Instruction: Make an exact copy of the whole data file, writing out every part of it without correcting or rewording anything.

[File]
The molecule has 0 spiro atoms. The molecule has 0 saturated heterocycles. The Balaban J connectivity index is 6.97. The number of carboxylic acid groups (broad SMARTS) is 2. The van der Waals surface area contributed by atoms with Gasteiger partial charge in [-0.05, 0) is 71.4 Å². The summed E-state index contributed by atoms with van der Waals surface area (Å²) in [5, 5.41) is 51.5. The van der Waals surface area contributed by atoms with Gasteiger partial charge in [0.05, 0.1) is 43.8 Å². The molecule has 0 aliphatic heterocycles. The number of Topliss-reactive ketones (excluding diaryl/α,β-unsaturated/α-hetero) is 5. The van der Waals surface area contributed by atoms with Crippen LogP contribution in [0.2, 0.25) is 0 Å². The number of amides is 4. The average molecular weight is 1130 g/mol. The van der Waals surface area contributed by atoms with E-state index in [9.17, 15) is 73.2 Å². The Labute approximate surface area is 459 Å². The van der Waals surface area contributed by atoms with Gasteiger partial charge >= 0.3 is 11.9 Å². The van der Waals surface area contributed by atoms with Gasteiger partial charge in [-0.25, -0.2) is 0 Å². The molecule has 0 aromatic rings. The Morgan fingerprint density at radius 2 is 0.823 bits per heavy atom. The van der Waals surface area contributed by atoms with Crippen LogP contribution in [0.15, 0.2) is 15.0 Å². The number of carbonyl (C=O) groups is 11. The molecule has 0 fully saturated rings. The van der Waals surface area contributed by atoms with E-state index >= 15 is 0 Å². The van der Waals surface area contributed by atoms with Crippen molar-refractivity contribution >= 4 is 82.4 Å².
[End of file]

The molecule has 0 spiro atoms. The molecule has 0 saturated heterocycles. The Balaban J connectivity index is 6.97. The number of carboxylic acid groups (broad SMARTS) is 2. The van der Waals surface area contributed by atoms with Gasteiger partial charge in [-0.05, 0) is 71.4 Å². The summed E-state index contributed by atoms with van der Waals surface area (Å²) in [5, 5.41) is 51.5. The van der Waals surface area contributed by atoms with Gasteiger partial charge in [0.05, 0.1) is 43.8 Å². The molecule has 0 aliphatic heterocycles. The number of Topliss-reactive ketones (excluding diaryl/α,β-unsaturated/α-hetero) is 5. The van der Waals surface area contributed by atoms with Crippen LogP contribution in [0.2, 0.25) is 0 Å². The number of amides is 4. The average molecular weight is 1130 g/mol. The van der Waals surface area contributed by atoms with E-state index in [9.17, 15) is 73.2 Å². The Labute approximate surface area is 459 Å². The van der Waals surface area contributed by atoms with Gasteiger partial charge >= 0.3 is 11.9 Å². The van der Waals surface area contributed by atoms with Gasteiger partial charge in [-0.25, -0.2) is 0 Å². The molecule has 0 aromatic rings. The Morgan fingerprint density at radius 2 is 0.823 bits per heavy atom. The van der Waals surface area contributed by atoms with Crippen LogP contribution in [0.15, 0.2) is 15.0 Å². The number of carbonyl (C=O) groups is 11. The molecule has 0 fully saturated rings. The van der Waals surface area contributed by atoms with E-state index >= 15 is 0 Å². The van der Waals surface area contributed by atoms with Crippen molar-refractivity contribution >= 4 is 82.4 Å².